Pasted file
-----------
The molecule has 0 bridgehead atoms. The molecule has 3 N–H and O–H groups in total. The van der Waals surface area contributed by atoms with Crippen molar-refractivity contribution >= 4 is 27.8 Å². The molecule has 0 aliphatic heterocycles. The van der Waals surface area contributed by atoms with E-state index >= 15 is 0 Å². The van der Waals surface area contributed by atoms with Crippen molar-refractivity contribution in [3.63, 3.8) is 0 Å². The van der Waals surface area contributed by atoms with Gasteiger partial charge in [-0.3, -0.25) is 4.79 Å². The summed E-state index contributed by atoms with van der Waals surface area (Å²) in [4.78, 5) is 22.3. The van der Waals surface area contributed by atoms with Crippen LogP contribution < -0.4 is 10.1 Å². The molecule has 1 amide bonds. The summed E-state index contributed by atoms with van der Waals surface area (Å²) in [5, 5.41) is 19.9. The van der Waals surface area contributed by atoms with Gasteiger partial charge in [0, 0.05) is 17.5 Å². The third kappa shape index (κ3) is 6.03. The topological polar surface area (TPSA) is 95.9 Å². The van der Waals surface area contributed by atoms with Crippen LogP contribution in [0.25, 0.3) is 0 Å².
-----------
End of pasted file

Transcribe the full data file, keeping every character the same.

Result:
The molecule has 0 bridgehead atoms. The molecule has 3 N–H and O–H groups in total. The van der Waals surface area contributed by atoms with Crippen molar-refractivity contribution >= 4 is 27.8 Å². The molecule has 0 aliphatic heterocycles. The van der Waals surface area contributed by atoms with E-state index >= 15 is 0 Å². The van der Waals surface area contributed by atoms with Crippen molar-refractivity contribution in [3.63, 3.8) is 0 Å². The van der Waals surface area contributed by atoms with Gasteiger partial charge in [-0.3, -0.25) is 4.79 Å². The summed E-state index contributed by atoms with van der Waals surface area (Å²) in [4.78, 5) is 22.3. The van der Waals surface area contributed by atoms with Crippen LogP contribution < -0.4 is 10.1 Å². The molecule has 1 amide bonds. The summed E-state index contributed by atoms with van der Waals surface area (Å²) in [5, 5.41) is 19.9. The van der Waals surface area contributed by atoms with Gasteiger partial charge in [0, 0.05) is 17.5 Å². The third kappa shape index (κ3) is 6.03. The topological polar surface area (TPSA) is 95.9 Å². The van der Waals surface area contributed by atoms with Crippen LogP contribution in [0.25, 0.3) is 0 Å².